The hikes there include scenery like this. Who used to live here long ago? Where did she fetch her water? Did her children used to climb those walls?
The hikes weren't grueling. We did take time to smell (and pick) the flowers.
When they came back that first day, they casually told me they had stopped at 'tea garden.' Hmmm, really? That's nice. What did I envision? I envisioned an outdoor terraced restaurant with tables, chairs, waiters, and hot tea. When Ross took all of us on a hike the next day, he asked if we wanted to stop at the tea garden they found. I said, "Oh, ok. Sure, a cup of tea would be nice." My mouth nearly fell to the floor when we came here...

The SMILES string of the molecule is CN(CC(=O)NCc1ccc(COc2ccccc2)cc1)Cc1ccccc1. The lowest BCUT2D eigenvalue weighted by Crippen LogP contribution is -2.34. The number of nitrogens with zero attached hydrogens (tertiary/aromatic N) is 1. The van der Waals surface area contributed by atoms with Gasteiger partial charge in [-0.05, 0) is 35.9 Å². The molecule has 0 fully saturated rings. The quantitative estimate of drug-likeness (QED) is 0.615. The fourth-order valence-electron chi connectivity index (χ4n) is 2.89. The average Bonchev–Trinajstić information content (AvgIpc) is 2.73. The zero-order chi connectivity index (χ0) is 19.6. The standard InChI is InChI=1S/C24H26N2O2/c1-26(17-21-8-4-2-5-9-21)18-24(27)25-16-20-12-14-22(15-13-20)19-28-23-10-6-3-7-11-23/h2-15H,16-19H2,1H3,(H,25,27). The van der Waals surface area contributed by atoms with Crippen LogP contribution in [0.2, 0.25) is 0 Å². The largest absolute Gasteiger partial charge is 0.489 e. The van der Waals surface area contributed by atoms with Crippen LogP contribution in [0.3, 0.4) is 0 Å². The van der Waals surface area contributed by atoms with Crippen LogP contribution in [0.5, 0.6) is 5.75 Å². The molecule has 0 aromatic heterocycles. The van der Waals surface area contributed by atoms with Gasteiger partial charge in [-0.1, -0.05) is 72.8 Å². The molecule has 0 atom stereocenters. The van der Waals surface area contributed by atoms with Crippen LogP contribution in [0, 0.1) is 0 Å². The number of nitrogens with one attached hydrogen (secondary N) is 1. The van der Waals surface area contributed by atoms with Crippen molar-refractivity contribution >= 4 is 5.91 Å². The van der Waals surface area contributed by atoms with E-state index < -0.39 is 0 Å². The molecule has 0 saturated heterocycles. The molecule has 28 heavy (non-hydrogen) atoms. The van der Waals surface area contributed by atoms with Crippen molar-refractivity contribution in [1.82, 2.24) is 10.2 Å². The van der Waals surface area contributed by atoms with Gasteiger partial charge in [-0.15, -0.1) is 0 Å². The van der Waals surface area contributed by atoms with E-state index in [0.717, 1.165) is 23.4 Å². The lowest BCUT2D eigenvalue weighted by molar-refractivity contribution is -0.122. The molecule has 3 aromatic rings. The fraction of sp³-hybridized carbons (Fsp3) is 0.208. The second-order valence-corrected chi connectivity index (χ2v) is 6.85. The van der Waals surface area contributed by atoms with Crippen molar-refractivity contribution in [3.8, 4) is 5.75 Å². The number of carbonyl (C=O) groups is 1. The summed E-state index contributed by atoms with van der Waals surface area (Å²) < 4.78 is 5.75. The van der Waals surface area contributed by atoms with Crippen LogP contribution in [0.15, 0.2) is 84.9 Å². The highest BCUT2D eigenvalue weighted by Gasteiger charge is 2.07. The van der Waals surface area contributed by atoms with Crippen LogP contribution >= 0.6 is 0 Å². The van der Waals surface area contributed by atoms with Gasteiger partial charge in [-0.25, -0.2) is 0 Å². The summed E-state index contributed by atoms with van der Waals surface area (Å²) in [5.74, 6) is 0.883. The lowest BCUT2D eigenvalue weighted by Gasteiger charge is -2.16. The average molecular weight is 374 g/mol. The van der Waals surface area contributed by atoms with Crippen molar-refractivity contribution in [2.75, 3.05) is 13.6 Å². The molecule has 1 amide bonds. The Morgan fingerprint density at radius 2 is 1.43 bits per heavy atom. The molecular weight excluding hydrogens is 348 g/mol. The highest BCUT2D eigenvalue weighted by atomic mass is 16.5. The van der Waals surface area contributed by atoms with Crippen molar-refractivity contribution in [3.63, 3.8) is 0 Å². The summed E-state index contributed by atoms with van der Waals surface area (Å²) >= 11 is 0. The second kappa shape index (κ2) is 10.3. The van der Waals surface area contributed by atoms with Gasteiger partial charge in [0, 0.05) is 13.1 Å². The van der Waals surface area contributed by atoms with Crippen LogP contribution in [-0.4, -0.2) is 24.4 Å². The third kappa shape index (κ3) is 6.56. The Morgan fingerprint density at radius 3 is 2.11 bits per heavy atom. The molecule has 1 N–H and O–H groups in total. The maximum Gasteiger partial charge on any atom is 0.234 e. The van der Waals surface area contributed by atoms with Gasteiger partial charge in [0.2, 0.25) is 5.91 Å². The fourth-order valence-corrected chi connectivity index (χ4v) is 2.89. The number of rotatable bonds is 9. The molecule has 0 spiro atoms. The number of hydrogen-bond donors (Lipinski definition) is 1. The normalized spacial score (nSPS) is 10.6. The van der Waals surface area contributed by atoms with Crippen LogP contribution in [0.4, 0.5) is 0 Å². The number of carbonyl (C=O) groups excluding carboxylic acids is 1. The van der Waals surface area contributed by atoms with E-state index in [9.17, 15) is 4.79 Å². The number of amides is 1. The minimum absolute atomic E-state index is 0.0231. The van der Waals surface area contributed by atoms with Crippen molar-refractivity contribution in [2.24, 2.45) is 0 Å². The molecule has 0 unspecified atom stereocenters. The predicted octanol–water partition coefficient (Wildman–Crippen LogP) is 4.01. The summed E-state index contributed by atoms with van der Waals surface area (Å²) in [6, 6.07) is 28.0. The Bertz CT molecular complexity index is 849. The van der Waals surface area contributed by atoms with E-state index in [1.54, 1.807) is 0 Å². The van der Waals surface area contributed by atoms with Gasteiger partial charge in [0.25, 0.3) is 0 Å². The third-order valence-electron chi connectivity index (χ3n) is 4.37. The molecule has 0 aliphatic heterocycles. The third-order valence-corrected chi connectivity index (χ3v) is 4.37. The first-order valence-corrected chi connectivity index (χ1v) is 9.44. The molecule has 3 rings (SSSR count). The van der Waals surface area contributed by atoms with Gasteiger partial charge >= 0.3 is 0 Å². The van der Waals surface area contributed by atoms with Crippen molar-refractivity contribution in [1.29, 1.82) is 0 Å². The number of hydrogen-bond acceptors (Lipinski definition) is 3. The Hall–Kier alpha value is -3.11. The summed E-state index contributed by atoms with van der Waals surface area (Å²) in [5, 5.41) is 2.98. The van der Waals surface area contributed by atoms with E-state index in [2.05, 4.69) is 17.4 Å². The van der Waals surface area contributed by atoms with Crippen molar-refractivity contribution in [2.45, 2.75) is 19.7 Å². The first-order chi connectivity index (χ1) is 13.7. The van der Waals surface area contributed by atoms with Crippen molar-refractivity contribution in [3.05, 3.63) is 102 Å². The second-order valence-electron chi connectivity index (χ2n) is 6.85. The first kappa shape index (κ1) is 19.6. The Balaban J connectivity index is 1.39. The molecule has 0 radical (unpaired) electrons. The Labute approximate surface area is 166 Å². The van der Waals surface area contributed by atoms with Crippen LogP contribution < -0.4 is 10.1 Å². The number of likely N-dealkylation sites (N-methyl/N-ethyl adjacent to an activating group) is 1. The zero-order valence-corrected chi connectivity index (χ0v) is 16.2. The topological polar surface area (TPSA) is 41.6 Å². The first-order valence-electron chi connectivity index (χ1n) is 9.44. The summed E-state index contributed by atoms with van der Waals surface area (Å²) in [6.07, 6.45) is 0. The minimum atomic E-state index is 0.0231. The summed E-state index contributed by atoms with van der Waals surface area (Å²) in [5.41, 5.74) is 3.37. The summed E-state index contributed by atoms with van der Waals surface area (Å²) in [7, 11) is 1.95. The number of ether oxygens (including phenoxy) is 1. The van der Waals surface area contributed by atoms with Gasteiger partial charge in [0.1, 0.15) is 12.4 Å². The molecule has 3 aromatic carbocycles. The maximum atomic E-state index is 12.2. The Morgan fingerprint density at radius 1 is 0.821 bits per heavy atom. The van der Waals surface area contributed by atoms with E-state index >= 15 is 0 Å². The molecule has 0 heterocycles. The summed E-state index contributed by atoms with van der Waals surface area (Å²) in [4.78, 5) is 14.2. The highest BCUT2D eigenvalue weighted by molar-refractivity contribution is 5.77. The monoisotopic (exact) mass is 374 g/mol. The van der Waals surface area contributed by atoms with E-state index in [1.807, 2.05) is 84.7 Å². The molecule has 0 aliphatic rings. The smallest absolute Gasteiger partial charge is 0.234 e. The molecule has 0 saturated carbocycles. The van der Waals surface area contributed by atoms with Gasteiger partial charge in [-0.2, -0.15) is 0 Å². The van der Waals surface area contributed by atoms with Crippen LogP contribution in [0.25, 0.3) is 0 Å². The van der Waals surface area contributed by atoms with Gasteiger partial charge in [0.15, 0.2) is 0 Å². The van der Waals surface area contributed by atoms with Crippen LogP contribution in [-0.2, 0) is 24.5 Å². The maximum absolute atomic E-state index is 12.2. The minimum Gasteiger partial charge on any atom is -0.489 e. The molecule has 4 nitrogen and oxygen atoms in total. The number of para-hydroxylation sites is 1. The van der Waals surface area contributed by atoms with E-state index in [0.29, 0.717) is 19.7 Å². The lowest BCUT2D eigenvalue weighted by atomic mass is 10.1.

This little old Turkish man evidently hikes out to the wilderness each day with his tea bags, sugar, cups, and cookies. When hikers need a break, he builds a fire, makes them tea, and chats with them. Then they pay him a little for the tea and go on their way. This man was fascinating. He used to be a tour guide and is now retired and opened his own tea garden. In the middle of nowhere!!! I was impressed with his entrepreneurial spirit. He told us he spoke five languages, and I heard him speak some of them to hikers. He asked me what we spoke, and I told him only English and a little Spanish and Turkish. He then spoke to me in Spanish, only that wasn't even one of the five! We sat on cushions under a lean-to (with a tarp over us in case of rain). We used sawed off 6 inch high log discs as our tea tables. He insisted the kids eat as many cookies as humanly possible, and of course, they were willing participants.